Romney paid at least 13 percent tax rate over 20 years: letter

WASHINGTON (Reuters) - Republican presidential candidate Mitt Romney fought back on Friday against Democratic charges he paid no taxes in some years, releasing a letter from his accountants saying he paid an effective federal tax rate of at least 13.6 percent annually over 20 years.

Republican presidential candidate and former Massachusetts Governor Mitt Romney speaks at a campaign rally in Las Vegas, Nevada September 21, 2012. REUTERS/Brian Snyder

Despite heavy political pressure, Romney stood firm in refusing to make those returns public, but followed through on an earlier promise to release his 2011 return. It showed he paid $1.9 million in taxes on more than $13 million in income - an effective tax rate of 14.1 percent.

Senate Democratic leader Harry Reid and others have questioned whether Romney paid taxes in at least some of those earlier years. President Barack Obama has used Romney’s refusal to release more returns as support for his argument that his challenger is out of touch with the lives of everyday Americans.

Romney, who faces Obama in the November 6 election, earns the majority of his income from investment profits, dividends and interest that is taxed at a lower rate than wage income, which is taxed at a top rate of 35 percent.

The tax release on Friday afternoon, traditionally a time when politicians make public information they hope will not attract heavy news coverage, came after a brutal week for Romney’s presidential campaign.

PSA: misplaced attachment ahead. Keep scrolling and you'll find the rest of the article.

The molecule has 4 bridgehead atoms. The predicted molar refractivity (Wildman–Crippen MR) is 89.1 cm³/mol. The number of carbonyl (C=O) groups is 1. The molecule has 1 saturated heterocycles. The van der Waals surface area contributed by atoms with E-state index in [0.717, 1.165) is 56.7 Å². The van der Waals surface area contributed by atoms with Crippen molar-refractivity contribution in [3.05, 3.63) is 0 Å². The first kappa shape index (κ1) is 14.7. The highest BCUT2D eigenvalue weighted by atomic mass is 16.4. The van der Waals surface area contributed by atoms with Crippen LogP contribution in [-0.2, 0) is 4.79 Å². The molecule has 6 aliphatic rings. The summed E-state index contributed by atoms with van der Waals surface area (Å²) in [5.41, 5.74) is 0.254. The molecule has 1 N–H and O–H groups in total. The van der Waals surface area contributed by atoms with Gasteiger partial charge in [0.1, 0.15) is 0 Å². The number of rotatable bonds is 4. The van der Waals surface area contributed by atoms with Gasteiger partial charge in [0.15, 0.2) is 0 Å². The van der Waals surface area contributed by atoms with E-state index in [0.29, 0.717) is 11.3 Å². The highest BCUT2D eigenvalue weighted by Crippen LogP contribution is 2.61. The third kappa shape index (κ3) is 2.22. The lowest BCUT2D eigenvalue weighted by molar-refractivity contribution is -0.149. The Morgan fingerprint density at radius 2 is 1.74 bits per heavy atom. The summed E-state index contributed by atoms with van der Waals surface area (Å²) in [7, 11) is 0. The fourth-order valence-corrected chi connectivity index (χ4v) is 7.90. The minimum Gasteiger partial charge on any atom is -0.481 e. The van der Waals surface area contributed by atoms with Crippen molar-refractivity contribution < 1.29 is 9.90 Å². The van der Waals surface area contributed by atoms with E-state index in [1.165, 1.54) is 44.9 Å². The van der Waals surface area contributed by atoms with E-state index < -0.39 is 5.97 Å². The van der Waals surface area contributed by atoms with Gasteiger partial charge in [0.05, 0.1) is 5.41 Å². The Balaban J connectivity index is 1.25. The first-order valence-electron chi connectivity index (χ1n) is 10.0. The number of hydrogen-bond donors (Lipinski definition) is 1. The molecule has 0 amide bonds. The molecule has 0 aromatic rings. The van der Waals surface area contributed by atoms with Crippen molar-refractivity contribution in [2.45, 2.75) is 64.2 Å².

A secretly recorded video was released earlier in the week showing Romney denigrating the 47 percent of Americans who would back Obama “no matter what” as government-dependent victims who pay no taxes. That followed last week’s fumbled response to attacks on U.S. compounds in Libya and Egypt.

Romney, a former governor of Massachusetts, has fallen slightly behind Obama in polls in the White House race, with a series of three high-stakes debates between the two scheduled in October.

Slideshow ( 2 images )

Even many of Romney’s Republican allies have suggested he release his earlier returns to end the controversy. Romney released his 2010 return in January, which showed he paid an effective tax rate of 13.9 percent, and had promised to release his 2011 return before the election.

The 2011 return made public on Friday showed Romney donated about $4 million to charity in 2011, amounting to nearly 30 percent of his income.

Romney has refused to release returns from his years as head of Bain Capital, a private equity fund that Democratic critics have charged plundered companies and cut jobs in a quest for profits. Romney has an estimated net worth between $190 million and $250 million.


He has said that issuing full returns from earlier years would just give Democrats “hundreds or thousands of more pages to pick through, distort and lie about.”

The Obama campaign has repeatedly criticized Romney for his refusal, and released an ad earlier in the year questioning the decision and noting Romney’s accounting techniques and tax havens to minimize his tax burden.

The Romney campaign published a statement on Friday from former Internal Revenue Service Commissioner Fred Goldberg, who declared the returns “reflect the complexity of our laws and the types of investment activity that I would anticipate for persons in their circumstances.”

Goldberg said, “In my judgment, they have fully satisfied their responsibilities as taxpayers.”

The letter from accountants PricewaterhouseCoopers said the average of Romney’s annual effective federal personal income tax rate during the 20-year period up to 2009 was 20.2 percent, and he and his wife, Ann, had a charitable deduction rate of 13.45 percent.

The campaign also released a letter from Romney’s doctor noting he was in excellent health, but occasionally needed to use an inhaler to ease an obstruction in his airways.

Additional reporting by Deborah Charles, Kim Dixon and Alistair Bell; Editing by Peter Cooney